Fun.  When have I experienced Reggae music, authentic-sounding Reggae, in a church building much less in worship?  In addition to superb bass playing we enjoyed ukulele as well!  About seventy people were gathered, standing, with around twenty raising their hands in praise and ten or so dancing in the aisles.  Unfortunately the music droned-on too long at the conclusion of the service, but at the beginning, it made me feel almost selfless enough to want to dance.  But, you know, my kid is there and I didn’t want to embarrass him.  yup, that’s the reason…  Are we having fun?  Yes.  Spiritual?  Yep, because I’m pretty sure dancing is holy.

Practical.   I once visited Quest Church (Q) in Seattle, WA because I heard it was a church that met in a coffee house.  I had pretty OK coffee there on Friday.  But when I returned for worship on Sunday the cafe was closed.  Ironic.  The Woo offers a nice variety of coffees after AND before worship, offering a nice chance to hang out and talk.  But the church also offered free homegrown–church grown–organic vegetables.   Basil, squash, green beans, green onions.  Nice.  The worship also offers communion each Sunday.  This symbolic meal, devoid of most of its liturgical underpinnings here at the Woo,  seems to be an extension of the tables where they offer veggies and coffee.  In fact the church invited us all to go to a Chinese Buffet after worship!   Though there was no table in the sanctuary (communion was offered in tiny stations barely a foot off of the floor) this service and church reminded me of Jesus’ parable where the invited guests–the elite–reject the king’s invitation to dinner, so the king extends it to the people in the street.  The Woo seems to be a living parable of God feeding the hungry. (By the way, the completely unrelated “Woo-Daddy-Waffle House” next door was AMAZING!  Why isn’t there a more explicit connection?)


Vague Leadership.   The guy on the website named “Lucas” appears to be the lead pastor, but there is nothing there to explain that.  No staff is listed either on the website or in Sunday’s brief program.  I don’t know if this is an intentional sublimation of hierarchies or a sign that roles are not yet fixed.  I’m fine with either:  Churches should be led by a variety of people with no one gift outshining others; or, a new church start should take its time allowing good leaders to emerge.  On this particular Sunday we were told that Lucas was stuck in Jamaica.  My son asks, “Who’s Lucas?”  Good question.  And why should we care?  So with Lucas absent we got a guest teacher from a Vineyard church in Virginia.  The guy did a passable job talking about his call to ministry (though I doubted anyone could really relate) and more importantly about how we can experience God (not through family, books or teachers but directly) and he certainly looked the part of Postmodern Church Planter–young man with un-tucked shirt and highly stylized jeans.  But there was no pastoral presence that might have helped to weave a thematic or spiritual thread into what happened.  The church offers classes like “101: Church Vision”, “201: Following Jesus” and “301: How to Lead a Small Group” but I didn’t get the feeling Sunday that there was any 101, 201 or 301 to worship.  I felt like I arrived at the dorm for school, bags in hand, and there were no signs on the rooms.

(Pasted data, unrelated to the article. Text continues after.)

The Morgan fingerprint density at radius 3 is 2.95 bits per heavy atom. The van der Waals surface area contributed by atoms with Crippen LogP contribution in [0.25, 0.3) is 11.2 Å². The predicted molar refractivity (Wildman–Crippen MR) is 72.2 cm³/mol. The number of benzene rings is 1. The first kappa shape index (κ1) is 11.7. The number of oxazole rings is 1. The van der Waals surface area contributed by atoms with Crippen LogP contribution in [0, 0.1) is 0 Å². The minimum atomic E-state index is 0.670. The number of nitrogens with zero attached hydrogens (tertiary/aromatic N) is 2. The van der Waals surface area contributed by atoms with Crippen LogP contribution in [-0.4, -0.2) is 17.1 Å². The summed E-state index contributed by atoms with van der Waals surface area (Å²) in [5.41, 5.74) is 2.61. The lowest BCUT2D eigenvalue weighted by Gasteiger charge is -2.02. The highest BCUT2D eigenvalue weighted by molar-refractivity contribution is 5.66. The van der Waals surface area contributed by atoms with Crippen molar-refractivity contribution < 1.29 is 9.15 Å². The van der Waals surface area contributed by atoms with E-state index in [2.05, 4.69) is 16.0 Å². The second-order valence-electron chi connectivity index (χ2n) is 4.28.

Absence of Art.  Three things stood-out for me visually:  1.  The Pilgrim UCC sanctuary offers beautiful architecture and warm, auburn woodwork canvassing attractive curved, padded pews.   2.  The casually-dressed congregation, all on their feet, were interacting with the praise band in ways that felt more like a Jimmy Buffet concert than any worship service I’d been to.  3.   A gigantic cross created from railroad ties sat like a giant panda just to the left of an awkwardly raised, boxy (and quite ugly) stage.   I don’t recall any color but brown.  Dead wood all around.  I guess plants might help some, but what I would really expect to find is art pieces created by this creative class of folk present here.  Surely one is a sculptor?  A painter?  It looked and felt like borrowed space but I don’t think it had to.

Sloppy Childcare. Top-notch childcare is standard operating procedure for most new church starts.  This isn’t the place to debate why that should or should not be so, but it is a common theme among planter-sites and books.  The Woo offers childcare too.  It is located far removed from the sanctuary in a rather love-less 15′ by 20′ room.  A man was rolling on the floor near two toddlers and a woman greeted me at the door telling me they didn’t really have anything for kids my son’s age (11) but he was welcome to join them.  My son looks at me the same way he does when the doctor asks if we want the immunizations this visit or next.   I think this may be one of the casualties of vague leadership (see above).  No-one was looking-out for newcomers when we arrived and no-one took responsibility to let us know how to get to childcare or children’s church or whatever.  We simply left the sanctuary during closing songs to scout the building and we happened to find the room with the adults and kids.  It was kind of creepy, actually.  No way I would leave my kids there in spite of how friendly the woman was with me at the door.